The United Arab Emirates (UAE) has introduced a new law that would impose a five-year jail term and up to $272,000 for perpetrators of crypto scams. The development follows the much-covered DubaiCoin scam, which purported itself as the country’s official cryptocurrency.
The United Arab Emirates (UAE) has implemented a new cybercrime law that would impose a maximum fine of 1 million dirhams (approximately $272,000) and a five-year jail sentence to anyone who has been charged with running a cryptocurrency scam. Local media outlets reported that the new amendment of the Online Security Law would come into effect starting January 2022.
However, the law also refers to “unrecognized cryptocurrencies,” which presumably has some room for interpretation. Josh Kemp, partner at ADG Legal, said of the incident: “Any person who promotes, advertises or encourages dealing in cryptocurrency, that is not officially recognized in the UAE, or does so without being licensed, is subject to a penalty of detention and, or a fine between Dh20,000 and Dh500,000”.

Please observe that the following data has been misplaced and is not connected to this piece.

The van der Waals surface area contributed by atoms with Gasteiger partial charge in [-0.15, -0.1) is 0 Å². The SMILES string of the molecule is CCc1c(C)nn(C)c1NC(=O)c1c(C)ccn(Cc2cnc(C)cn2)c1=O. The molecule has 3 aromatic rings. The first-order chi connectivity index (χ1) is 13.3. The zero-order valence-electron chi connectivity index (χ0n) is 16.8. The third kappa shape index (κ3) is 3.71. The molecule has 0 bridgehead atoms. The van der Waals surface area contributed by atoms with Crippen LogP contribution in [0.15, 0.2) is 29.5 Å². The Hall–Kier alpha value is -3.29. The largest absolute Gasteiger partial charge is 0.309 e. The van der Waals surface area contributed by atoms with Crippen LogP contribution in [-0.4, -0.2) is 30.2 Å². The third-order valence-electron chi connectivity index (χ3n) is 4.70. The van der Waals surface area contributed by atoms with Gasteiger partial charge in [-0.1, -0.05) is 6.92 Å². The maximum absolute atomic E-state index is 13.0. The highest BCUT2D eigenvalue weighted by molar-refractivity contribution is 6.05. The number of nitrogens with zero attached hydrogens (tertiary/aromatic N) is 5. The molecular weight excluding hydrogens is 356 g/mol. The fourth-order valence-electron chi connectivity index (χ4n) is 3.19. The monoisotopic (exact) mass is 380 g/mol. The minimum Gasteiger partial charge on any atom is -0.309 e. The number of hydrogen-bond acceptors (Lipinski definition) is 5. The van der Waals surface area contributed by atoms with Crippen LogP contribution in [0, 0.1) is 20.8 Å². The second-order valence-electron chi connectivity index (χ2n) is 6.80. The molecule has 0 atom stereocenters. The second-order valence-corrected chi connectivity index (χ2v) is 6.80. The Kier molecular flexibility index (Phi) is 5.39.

The UAE has been working on cryptocurrency regulation, partly because of a rise in scams. The most famous of these was DubaiCoin, which presented itself as the country’s national cryptocurrency.
Officials released a statement saying that the DubaiCoin cryptocurrency was nothing but a scam, but a hefty amount of money was stolen anyway. Like most scams, the DubaiCoin creators made an effort to make the charade seem as legitimate as possible.
The UAE does not outright prohibit cryptocurrencies, and they can be traded on exchanges. However, it does not recognize them as legal tender. Like most other countries, the UAE is keener on regulating the asset class and ensuring that consumers are protected.